# Semi-Mathy Games

Here are some silly semi-mathy things I’ve done with my students either as bonus problems or fillers.  I cannot vouch for their pedagogical value.

• +1 or +3.  A bonus question appeared at the end of a test.  ”Write Free +1 and you’ll get a bonus point on the test, no questions asked.  Or write Go For +3 and if two-thirds of the class does it, all who do will get 3 bonus points.  Saying anything out loud voids the bonus for everyone.”  I was pretty surprised that in most classes, not enough students went for the +3.  One student wrote Free +3 and got nothing…
• Choose A or B.  In class, students were given this choice: “Write A and you’ll get a point for everyone in the class who writes A.  Write B and you’ll get twice as much as anyone who writes A.”  After a long debate, most students picked B.  Far fewer students picked B when the choices were revealed publicly instead of privately.  (Social commentary followed…)
• The probability you’ll get this question right.  Still one of my favorite bonus problems of all time, this came from my wife: “If train A leaves Denver at 50 miles per hour, and train B leaves Chicago at 60 miles per hour, what is the probability that you’ll get this question right?”  Students who wrote 1 or 100% were right, students who wrote 0 were wrong, and anything in between was resolved with a coin or random number generator.  (There’s a fun discussion over whether a student who writes 0 can be right by being wrong… but if they’re right then they’re wrong…)
• The dollar auction.  This one is evil.  See http://en.wikipedia.org/wiki/Dollar_auction for a full description.  In one class, a student successfully “escaped” by outbidding the other player significantly.   In another class, a third student jumped into the auction midstream allowing another to escape.  If I were still teaching, I would repeat the process using the bidding systems by Beezid and other “penny auction” sites (http://en.wikipedia.org/wiki/Penny_auction).  Hopefully by exploring these auction styles with students they will avoid being scammed for real money later in life.

What else?

Bowen is one of the lead authors of CME Project, a high school mathematics curriculum focused on mathematical habits of mind. Bowen leads professional development nationally, primarily on how math content can be taught with a focus on higher-level goals. Bowen is also a champion pinball player and once won \$1,000 for knowing the number of degrees in a right angle.

### 4 Responses to Semi-Mathy Games

1. Mimi says:

Fun! Thanks for sharing!

2. Nathan says:

I sometimes use a prisoner’s dilemma type game that I stole from a Yale game theory course:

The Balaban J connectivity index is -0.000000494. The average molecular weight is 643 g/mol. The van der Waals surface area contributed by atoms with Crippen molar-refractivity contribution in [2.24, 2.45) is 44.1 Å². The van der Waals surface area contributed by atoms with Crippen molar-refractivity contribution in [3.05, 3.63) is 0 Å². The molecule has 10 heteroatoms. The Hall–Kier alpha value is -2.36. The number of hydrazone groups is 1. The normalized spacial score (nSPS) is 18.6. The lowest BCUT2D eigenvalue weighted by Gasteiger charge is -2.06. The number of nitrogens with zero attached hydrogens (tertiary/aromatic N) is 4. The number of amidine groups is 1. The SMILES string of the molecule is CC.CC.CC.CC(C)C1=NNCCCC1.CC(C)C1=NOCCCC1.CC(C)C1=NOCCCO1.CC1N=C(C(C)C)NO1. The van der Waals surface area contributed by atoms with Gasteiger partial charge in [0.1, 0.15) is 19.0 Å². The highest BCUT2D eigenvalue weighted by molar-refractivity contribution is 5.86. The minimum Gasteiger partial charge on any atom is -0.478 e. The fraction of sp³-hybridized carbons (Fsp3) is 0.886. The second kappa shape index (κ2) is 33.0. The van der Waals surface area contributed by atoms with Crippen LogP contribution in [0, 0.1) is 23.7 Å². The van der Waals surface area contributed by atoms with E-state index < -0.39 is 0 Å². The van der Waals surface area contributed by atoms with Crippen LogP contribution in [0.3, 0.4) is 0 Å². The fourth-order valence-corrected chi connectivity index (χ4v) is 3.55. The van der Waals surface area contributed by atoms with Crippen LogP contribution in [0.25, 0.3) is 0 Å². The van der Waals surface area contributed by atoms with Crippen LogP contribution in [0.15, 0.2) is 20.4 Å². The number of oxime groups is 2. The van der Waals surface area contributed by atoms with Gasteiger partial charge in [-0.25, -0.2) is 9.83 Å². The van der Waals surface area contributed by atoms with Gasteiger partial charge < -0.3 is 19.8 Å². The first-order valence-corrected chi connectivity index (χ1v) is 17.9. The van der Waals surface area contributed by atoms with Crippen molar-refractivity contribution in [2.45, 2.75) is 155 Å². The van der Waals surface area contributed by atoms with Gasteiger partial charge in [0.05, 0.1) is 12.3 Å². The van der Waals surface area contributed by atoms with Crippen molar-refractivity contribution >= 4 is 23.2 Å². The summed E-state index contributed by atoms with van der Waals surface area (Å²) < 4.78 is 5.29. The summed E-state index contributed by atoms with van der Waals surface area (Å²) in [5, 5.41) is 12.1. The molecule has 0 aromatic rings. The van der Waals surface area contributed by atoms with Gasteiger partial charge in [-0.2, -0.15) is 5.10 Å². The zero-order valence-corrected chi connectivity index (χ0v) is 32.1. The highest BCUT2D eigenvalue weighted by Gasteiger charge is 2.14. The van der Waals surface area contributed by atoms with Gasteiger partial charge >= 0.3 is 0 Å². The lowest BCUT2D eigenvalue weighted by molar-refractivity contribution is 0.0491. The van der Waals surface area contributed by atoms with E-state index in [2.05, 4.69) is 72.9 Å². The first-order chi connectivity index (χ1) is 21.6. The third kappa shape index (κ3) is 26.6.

“At the bottom of your test, write the letter α or β. Extra credit will be determined as follows: I will randomly pair your test with one other person from the class and

1) Give you both 1 point if both tests are marked with a α.
or
2) Give you both 2 points if both tests are marked with a β
3) Give the person who marked β 0 points and the person who marked α 3 points if the tests are marked differently.”

By the way, are you planning on attending ICME in Korea this year?

• Bowen Kerins says:

This seems a little unfair, since your random pairing causes a lot of the variance. I guess I’d have to mark alpha if I didn’t know what I was being compared to, because I’m guaranteed at least 1 point and an “average” of 2 (if I assume everyone else splits 50/50). Meanwhile if I mark beta, my maximum possible is 2 and my “average” is 1.

Another way to do this that doesn’t involve randomness is to compare your test to the majority of the class:

0) You get 0 points if you mark beta and the majority of the class marks alpha
1) You get 1 point if you mark alpha and the majority of the class also marks alpha
2) You get 2 points if you mark beta and the majority of the class also marks beta
3) You get 3 points if you mark alpha and the majority of the class marks beta

This makes the “beta is cooperative” very clear: by marking beta you can give the entire class at least 2 points (if enough people join in).

Never been to ICME, someday perhaps. I’ll be at the AMS/MAA Joint Meetings in Boston this week.

3. Fawn Nguyen says:

These are fun! For the second game, you wrote, “Far fewer students picked B when the choices were revealed publicly instead of privately.” Not sure I understand how the game would work if choices were made known to everyone.
I agree, I would definitely mark alpha in the Yale game since it has, for reasons you stated, better odds.